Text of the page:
ELIZABETH JANE HINES v. TOPHER REALTY LLC

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Supreme Court of Montana.

ELIZABETH JANE HINES, Plaintiff and Appellant, v. TOPHER REALTY, LLC., Defendant and Appellee.

DA 17-0395

    Decided: March 13, 2018

COUNSEL OF RECORD: For Appellant: Teal Mittelstadt, Attorney at Law, Helena, Montana For Appellee: Gregory A. Van Horssen, Van Horssen Law & Government, PLLC, Helena, Montana

Chief Justice Mike McGrath delivered the Opinion of the Court.

¶1 Elizabeth Jane Hines (Hines) appeals from the First Judicial District Court's order reversing the Justice Court's order which found Topher Realty LLC (Topher) failed to comply with § 70-25-201, MCA, and therefore, Hines was entitled to a return of her security deposit. We affirm.

¶2 We restate the issue on appeal as follows:

Whether the landlord complied with the requirements of the Montana Residential Tenants' Security Deposits Act, Title 70, chapter 24, MCA, prior to deducting costs of cleaning from a vacating tenant's security deposit.

FACTUAL AND PROCEDURAL BACKGROUND

¶3 On November 5, 2015, Hines provided Topher with a written thirty-day notice of her intent to vacate her rental property. The last day of her tenancy was December 5. In her letter, Hines requested Topher deduct the cost of carpet cleaning from her deposit, as she would not be cleaning the carpets. The next day, Topher sent Hines a parcel, which included a letter acknowledging the thirty-day notice and informing Hines that the property is to be cleaned and ready to re-rent on or before her move-out date of December 5. The letter informed Hines a move out inspection was scheduled for December 2.

¶4 The parcel included three other documents: “tips for cleaning,” “move out appointment paperwork,” and “move out cleaning checklist.” The documents gave tips for cleaning, a generalized list of what needed to be cleaned prior to vacating the premises, and what cleaning products work best in each area of the home. The move-out cleaning checklist stated that after the inspection Hines would be provided twenty-four hours or until her move out date to complete any cleaning still necessary. Two out of the three documents stated that the property must be cleaned and returned in the same or better condition than Hines received it; if cleaning was not done or was unsatisfactory, a cleaning service would be hired at $45 per hour, and that the cost would be treated as damages and deducted from the deposit.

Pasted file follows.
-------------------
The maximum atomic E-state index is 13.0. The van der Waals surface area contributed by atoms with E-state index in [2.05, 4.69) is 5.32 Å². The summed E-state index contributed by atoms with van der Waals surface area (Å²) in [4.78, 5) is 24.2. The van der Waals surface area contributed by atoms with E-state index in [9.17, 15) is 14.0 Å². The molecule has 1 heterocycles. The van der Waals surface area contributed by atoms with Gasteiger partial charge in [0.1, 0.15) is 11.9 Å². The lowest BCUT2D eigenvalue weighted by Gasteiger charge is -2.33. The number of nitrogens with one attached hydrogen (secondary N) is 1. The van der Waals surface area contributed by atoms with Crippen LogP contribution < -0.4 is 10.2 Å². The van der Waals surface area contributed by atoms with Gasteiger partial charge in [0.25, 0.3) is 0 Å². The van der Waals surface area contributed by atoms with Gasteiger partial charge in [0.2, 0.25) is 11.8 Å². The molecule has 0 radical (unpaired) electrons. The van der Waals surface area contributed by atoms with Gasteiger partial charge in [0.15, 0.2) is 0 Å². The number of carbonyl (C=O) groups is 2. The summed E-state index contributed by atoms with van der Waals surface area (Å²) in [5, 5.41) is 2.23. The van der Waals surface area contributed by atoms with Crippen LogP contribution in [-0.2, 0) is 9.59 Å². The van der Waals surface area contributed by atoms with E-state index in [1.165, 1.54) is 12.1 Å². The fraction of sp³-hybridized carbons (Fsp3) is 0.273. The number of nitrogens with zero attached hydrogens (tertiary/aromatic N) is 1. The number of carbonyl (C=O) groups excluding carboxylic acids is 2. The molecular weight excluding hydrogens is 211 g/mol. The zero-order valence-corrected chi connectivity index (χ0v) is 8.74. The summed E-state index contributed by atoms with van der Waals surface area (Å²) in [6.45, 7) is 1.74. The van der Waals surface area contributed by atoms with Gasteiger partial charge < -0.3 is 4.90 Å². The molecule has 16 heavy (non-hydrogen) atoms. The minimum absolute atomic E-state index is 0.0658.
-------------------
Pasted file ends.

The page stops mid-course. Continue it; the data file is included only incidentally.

¶5 On December 2, Topher's agent, Cindy Austin (Austin) arrived at Hines's rental to conduct the inspection. Austin gave Hines another copy of the generic “move out cleaning checklist,” which again provided her with the information that she would have twenty-four hours from the inspection date to complete the cleaning, and if items on the checklist were not completed, Topher would hire a company to clean, and that expense would be taken out of the tenant's deposit. As Austin assessed the apartment, she filled out a preprinted written cleaning checklist, indicating which items had been cleaned with a mark. The only items checked off the list were the windows and sills. Hines and Austin both signed the paperwork; Hines was provided a copy. Later, Hines testified that she received the cleaning checklist filled out by Austin, but that she had not completed cleaning prior to the December 2 meeting. On December 5, Hines dropped the keys to her rental property into Topher's drop box.

¶6 On December 14, Austin went to the rental property and discovered the property had not been cleaned in accordance with the checklist. Austin hired a company to do the cleaning. On January 4, 2016, Topher mailed Hines a statement of deductions from the security deposit. The statement showed that Hines had a $1,075 security deposit, that $85 was deducted for repair of a window, $150 was deducted for carpet cleaning, and $314.02 was deducted for general cleaning. Topher refunded Hines $525.98.

¶7 Hines filed an action in Justice Court asserting Topher improperly withheld the security deposit in violation of § 70-25-201(3), MCA. The Justice Court found Topher had violated the statute. Topher appealed and the District Court reversed and remanded for a new trial due to procedural inadequacies.